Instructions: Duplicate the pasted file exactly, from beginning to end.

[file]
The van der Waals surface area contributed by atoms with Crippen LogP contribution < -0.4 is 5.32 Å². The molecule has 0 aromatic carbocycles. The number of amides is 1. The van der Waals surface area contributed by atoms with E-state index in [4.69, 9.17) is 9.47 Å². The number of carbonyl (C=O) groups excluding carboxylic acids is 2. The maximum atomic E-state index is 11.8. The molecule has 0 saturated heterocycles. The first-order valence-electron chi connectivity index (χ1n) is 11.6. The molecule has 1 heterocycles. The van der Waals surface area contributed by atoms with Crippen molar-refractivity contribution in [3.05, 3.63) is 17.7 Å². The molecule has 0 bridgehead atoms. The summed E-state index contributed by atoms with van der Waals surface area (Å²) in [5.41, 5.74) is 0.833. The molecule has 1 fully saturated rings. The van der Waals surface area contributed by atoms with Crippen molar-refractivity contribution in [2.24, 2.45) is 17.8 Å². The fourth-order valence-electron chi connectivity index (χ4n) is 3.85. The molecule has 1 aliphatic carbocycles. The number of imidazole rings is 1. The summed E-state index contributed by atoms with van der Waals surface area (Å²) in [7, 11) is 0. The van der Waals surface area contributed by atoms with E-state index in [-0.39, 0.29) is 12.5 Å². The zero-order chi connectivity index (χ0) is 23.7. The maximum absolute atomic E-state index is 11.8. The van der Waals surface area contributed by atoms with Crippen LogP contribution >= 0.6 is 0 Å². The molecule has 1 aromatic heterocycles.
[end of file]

The van der Waals surface area contributed by atoms with Crippen LogP contribution < -0.4 is 5.32 Å². The molecule has 0 aromatic carbocycles. The number of amides is 1. The van der Waals surface area contributed by atoms with E-state index in [4.69, 9.17) is 9.47 Å². The number of carbonyl (C=O) groups excluding carboxylic acids is 2. The maximum atomic E-state index is 11.8. The molecule has 0 saturated heterocycles. The first-order valence-electron chi connectivity index (χ1n) is 11.6. The molecule has 1 heterocycles. The van der Waals surface area contributed by atoms with Crippen molar-refractivity contribution in [3.05, 3.63) is 17.7 Å². The molecule has 0 bridgehead atoms. The summed E-state index contributed by atoms with van der Waals surface area (Å²) in [5.41, 5.74) is 0.833. The molecule has 1 fully saturated rings. The van der Waals surface area contributed by atoms with Crippen molar-refractivity contribution in [2.24, 2.45) is 17.8 Å². The fourth-order valence-electron chi connectivity index (χ4n) is 3.85. The molecule has 1 aliphatic carbocycles. The number of imidazole rings is 1. The summed E-state index contributed by atoms with van der Waals surface area (Å²) in [7, 11) is 0. The van der Waals surface area contributed by atoms with E-state index in [-0.39, 0.29) is 12.5 Å². The zero-order chi connectivity index (χ0) is 23.7. The maximum absolute atomic E-state index is 11.8. The van der Waals surface area contributed by atoms with Crippen LogP contribution >= 0.6 is 0 Å². The molecule has 1 aromatic heterocycles.